There are a lot of misperceptions flying around about the District of Columbia Public Charter School Board's Early Childhood Performance Management Framework. As a member of the board who supports the framework, I'd like to try to clear up some of those misperceptions and explain why I support the framework.

It's clear to me that a lot of the confusion here stems from a misunderstanding of what charter schools are and of DCPCSB's role as a charter authorizer. Charter schools are independently operated public schools that receive increased autonomy and flexibility in exchange for accountability for the results they produce--this exchange of freedom for accountability is the heart of the charter school bargain. Authorizers, the entities that approve and oversee charter schools, are responsible for making sure that bargain is honored. In the case of DCPCSB, this means we not only carefully evaluate the potential of schools before granting a charter to open, but that after we open, we also continually monitor the extent to which our schools are living up to three primary obligations: 1) Using taxpayer funds appropriately and responsibly, 3) Honoring the "public" part of "public charter school" by maintaining access for all students, preventing discrimination, and following all laws to which they are subject, and 3)Effectively educating students.

Since 2011, DCPCSB has used our Performance Management Framework (PMF) to evaluate how well schools in our portfolio educate their elementary and secondary students. The PMF replaced the individual accountability plans that previously existed for schools, and provides a consistent way for PCSB, parents, and the public to compare performance between schools and make choices. It has been effective in supporting parents to make informed choices and in helping us to improve the overall performance of our portfolio.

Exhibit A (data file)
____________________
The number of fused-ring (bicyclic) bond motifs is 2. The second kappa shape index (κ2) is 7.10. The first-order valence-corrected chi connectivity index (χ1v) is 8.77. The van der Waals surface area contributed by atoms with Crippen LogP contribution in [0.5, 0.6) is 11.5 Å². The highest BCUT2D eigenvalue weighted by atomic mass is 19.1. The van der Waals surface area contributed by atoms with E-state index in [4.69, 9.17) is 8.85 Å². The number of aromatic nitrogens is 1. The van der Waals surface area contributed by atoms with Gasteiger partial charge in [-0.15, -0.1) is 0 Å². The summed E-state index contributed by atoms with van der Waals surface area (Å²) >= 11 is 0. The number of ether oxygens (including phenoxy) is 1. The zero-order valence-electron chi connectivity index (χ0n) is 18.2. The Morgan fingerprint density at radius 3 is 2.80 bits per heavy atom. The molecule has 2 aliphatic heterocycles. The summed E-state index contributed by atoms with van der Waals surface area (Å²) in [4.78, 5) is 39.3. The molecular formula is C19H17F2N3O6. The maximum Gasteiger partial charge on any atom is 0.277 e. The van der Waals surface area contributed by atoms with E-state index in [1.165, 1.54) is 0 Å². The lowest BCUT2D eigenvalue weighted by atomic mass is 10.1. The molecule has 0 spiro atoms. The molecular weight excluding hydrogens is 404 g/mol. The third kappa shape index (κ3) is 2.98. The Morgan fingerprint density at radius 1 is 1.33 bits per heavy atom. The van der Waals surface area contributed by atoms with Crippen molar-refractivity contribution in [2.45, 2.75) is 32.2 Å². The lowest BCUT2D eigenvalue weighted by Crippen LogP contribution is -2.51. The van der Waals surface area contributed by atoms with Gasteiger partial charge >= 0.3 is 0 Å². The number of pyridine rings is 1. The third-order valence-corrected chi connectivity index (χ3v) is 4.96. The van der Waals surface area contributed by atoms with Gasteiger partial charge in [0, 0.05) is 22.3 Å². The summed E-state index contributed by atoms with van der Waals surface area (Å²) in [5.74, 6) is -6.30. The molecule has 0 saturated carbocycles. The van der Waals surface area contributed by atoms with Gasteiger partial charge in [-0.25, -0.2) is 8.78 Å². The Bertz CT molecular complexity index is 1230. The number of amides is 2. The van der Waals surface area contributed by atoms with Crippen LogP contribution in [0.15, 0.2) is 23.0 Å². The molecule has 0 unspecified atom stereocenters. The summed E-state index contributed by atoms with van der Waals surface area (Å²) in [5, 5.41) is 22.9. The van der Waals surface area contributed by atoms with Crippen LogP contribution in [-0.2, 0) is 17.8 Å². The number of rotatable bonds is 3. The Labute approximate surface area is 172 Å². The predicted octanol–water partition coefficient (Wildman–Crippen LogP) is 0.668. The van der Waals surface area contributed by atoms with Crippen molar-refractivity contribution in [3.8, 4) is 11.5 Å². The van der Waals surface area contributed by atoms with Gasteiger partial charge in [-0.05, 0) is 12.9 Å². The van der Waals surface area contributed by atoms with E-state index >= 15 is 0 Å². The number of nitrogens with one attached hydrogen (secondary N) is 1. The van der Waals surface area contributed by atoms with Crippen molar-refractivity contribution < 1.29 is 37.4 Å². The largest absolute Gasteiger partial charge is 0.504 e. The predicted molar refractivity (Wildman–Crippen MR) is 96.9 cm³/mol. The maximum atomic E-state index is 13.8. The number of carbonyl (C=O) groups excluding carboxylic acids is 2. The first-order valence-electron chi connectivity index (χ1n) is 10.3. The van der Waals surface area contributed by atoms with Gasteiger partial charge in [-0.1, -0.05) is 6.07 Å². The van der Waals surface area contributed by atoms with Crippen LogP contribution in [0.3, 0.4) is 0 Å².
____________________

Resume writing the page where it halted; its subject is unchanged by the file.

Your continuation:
This PMF did not apply to all charter schools in D.C., however. Uniquely and, I believe, invaluably, the District of Columbia allows charter schools to serve preschool students and to receive per pupil public funds for these students in the same way they do for elementary and secondary students. As a result, a large number of our charter schools serve preschoolers--including some schools that are exclusively serve early childhood. Charters that serve preschoolers are schools. They receive millions of dollars in public funding every year, and as an authorizer we have the same obligations to oversee the learning results they produce as we do for any other school in our portfolio.

When we launched the PMF in 2011, we did not include an early childhood PMF, because we realized that evaluating the performance of preschools and early elementary programs is a complex undertaking, and we wanted to take time to develop the best approach we could. Over the past nearly three years our staff has worked closely with charters that serve young children, and consulted with outside experts, to develop an early childhood performance management framework that we will use to evaluate the performance of these schools going forward. I'd like to make a few points about this PMF clear:

  1. The early childhood PMF does not require any new tests or testing of preschool or early elementary students: Instead, it is based on assessments that schools were already using to monitor children's progress under their existing accountability plans.